Chapter 6. The Value of Social Networking in Community Engagement

Ann Dozier, PhD (Chair), Karen Hacker, MD, MPH, Mina Silberberg, PhD, Linda Ziegahn, PhD


Communities are not made up of unrelated individuals or groups; rather, they include “social networks” that comprise community groups or organizations, individuals, and the relations or “linkages” among them. Social networks are crucial to every aspect of community engagement, from understanding the community and its health issues to mobilizing the community for health improvement. A growing literature is highlighting the role that individuals’ social networks play in conditioning their health, and the emergence of electronic social media provides new ways to form and engage networks. For these reasons, we devote an entire chapter to the role of social networks in community engagement, beginning with an overview of the topic and then moving to a focused look at the new social media.

What Are Social Networks?

As defined by Wasserman et al. (1994), “A social network consists of a finite set of actors and the relation or relations defined on them”. Any one individual can be part of multiple social networks, and the nature of these networks and the individual’s connection to the networks can vary greatly. For example, social networks are not necessarily rooted in traditional relationships, such as kinship or clan, but can develop out of geographic proximity, work relationships, or recreational activities. Moreover, social networks can be described and analyzed in terms of their diverse characteristics (e.g., how many people or organizations belong to a network, how well the members of the network know each other, and how equal their relationships are).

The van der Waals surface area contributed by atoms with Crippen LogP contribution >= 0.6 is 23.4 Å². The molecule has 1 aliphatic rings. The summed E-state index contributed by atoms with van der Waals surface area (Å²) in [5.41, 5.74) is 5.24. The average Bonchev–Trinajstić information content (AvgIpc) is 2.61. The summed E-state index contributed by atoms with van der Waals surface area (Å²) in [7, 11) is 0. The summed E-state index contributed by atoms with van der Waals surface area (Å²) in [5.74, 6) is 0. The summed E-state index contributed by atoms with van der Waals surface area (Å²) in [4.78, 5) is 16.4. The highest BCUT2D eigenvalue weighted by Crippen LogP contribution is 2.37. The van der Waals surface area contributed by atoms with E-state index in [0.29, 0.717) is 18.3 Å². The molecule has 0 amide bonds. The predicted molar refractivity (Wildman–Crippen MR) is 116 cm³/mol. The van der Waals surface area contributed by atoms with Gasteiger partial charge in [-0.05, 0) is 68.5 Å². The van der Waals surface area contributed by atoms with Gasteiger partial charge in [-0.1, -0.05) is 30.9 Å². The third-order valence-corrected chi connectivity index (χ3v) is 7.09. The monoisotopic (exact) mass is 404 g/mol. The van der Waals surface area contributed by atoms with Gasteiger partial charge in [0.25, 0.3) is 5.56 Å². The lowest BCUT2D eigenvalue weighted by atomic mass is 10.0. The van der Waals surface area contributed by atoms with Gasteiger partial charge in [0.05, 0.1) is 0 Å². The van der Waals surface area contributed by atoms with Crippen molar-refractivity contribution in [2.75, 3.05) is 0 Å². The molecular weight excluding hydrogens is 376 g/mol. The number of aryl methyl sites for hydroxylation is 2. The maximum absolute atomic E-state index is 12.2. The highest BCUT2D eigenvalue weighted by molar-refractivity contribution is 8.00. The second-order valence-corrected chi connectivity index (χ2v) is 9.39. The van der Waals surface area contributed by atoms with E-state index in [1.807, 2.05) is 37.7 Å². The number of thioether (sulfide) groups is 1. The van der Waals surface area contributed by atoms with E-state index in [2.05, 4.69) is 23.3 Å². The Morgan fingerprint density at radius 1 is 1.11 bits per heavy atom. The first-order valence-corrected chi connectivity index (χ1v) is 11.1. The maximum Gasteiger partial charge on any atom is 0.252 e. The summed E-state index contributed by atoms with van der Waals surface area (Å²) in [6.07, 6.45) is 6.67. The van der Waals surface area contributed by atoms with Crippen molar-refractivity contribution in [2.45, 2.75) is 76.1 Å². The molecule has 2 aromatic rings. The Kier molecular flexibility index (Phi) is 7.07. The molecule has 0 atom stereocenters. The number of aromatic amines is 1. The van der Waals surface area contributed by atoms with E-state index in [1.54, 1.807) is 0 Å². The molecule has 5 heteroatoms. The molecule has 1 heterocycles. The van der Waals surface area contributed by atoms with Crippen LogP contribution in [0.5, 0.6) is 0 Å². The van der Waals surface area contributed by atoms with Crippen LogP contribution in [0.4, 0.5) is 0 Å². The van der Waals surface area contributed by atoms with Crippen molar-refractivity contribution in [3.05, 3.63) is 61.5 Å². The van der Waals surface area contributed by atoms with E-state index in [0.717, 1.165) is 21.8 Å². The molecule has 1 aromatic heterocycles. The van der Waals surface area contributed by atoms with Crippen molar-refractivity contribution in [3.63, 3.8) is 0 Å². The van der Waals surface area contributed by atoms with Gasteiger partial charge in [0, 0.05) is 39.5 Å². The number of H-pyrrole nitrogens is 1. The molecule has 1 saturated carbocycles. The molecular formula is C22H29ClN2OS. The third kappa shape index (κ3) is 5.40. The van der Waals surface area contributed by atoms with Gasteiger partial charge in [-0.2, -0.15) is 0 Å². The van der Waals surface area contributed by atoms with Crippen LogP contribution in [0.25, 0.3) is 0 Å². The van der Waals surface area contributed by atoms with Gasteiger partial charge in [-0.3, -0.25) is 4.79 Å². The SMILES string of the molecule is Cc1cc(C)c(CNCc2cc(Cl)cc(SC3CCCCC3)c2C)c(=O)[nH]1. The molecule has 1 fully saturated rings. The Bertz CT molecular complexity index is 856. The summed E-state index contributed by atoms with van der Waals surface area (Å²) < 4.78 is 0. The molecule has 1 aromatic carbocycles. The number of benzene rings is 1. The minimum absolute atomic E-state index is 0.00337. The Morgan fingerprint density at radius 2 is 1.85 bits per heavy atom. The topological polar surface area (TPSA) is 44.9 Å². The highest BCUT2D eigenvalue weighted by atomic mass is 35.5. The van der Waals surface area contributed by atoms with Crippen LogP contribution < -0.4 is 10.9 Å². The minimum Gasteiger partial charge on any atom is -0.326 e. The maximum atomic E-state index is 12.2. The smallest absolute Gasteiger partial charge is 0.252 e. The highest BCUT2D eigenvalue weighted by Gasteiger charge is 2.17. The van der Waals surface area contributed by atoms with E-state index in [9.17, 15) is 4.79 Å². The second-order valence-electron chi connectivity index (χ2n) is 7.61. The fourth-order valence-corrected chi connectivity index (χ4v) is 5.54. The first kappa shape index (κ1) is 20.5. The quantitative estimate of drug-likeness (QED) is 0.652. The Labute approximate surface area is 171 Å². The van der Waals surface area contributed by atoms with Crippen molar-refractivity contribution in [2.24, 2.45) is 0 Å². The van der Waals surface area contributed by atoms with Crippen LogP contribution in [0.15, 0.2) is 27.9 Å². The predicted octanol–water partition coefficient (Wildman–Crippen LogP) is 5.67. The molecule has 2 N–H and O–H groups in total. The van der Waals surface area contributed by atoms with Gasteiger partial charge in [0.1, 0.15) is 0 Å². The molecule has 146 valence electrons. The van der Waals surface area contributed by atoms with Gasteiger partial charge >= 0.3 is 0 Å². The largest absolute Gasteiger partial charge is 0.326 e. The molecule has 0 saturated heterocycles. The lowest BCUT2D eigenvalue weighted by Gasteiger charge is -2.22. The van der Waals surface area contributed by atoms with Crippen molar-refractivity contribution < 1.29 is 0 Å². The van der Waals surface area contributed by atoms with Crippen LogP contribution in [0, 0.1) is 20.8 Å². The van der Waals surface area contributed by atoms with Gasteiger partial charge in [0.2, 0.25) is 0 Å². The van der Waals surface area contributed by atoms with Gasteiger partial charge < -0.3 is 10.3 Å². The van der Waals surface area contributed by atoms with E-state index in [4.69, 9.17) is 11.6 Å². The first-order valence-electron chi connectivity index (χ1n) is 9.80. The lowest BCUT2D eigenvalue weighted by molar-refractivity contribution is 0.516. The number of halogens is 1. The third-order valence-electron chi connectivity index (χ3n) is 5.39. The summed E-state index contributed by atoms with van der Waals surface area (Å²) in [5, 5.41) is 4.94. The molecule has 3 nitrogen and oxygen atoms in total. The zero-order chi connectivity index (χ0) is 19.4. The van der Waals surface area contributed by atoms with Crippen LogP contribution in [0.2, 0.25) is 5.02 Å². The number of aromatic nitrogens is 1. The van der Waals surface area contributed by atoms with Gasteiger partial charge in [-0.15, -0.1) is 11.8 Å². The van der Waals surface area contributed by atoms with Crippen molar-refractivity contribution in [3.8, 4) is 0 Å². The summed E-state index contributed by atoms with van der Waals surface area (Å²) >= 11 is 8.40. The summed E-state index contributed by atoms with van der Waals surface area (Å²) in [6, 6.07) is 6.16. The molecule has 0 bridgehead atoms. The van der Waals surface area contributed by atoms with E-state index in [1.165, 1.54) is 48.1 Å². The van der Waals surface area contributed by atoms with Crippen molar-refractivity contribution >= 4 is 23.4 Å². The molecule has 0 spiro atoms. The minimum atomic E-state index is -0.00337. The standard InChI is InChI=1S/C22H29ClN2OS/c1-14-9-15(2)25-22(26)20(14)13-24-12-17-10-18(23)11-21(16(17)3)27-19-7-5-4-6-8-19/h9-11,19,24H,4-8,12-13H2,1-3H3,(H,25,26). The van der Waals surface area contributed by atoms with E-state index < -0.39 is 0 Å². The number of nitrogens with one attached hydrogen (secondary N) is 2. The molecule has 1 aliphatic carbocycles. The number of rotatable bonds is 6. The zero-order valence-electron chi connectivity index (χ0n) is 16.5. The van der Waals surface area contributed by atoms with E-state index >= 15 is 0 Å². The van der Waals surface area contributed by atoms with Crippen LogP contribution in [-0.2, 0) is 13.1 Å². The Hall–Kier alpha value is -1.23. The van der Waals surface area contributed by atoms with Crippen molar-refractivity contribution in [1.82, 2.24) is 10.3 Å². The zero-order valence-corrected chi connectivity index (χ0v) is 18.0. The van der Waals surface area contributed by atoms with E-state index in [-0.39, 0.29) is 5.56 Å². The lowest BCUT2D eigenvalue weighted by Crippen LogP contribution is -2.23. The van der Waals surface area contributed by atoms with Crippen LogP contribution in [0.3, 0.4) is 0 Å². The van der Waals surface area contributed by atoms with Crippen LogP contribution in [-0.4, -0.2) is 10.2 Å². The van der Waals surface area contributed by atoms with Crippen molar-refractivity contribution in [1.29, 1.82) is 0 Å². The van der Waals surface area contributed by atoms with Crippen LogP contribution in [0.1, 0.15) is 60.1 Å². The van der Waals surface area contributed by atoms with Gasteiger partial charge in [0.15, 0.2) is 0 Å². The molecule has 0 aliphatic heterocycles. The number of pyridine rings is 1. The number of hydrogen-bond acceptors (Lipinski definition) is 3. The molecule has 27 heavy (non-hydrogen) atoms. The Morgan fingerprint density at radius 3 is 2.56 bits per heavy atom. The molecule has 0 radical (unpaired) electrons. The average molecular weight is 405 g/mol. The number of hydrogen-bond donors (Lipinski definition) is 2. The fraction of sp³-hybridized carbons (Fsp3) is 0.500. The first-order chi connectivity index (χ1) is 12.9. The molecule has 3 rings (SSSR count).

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Page last reviewed: June 25, 2015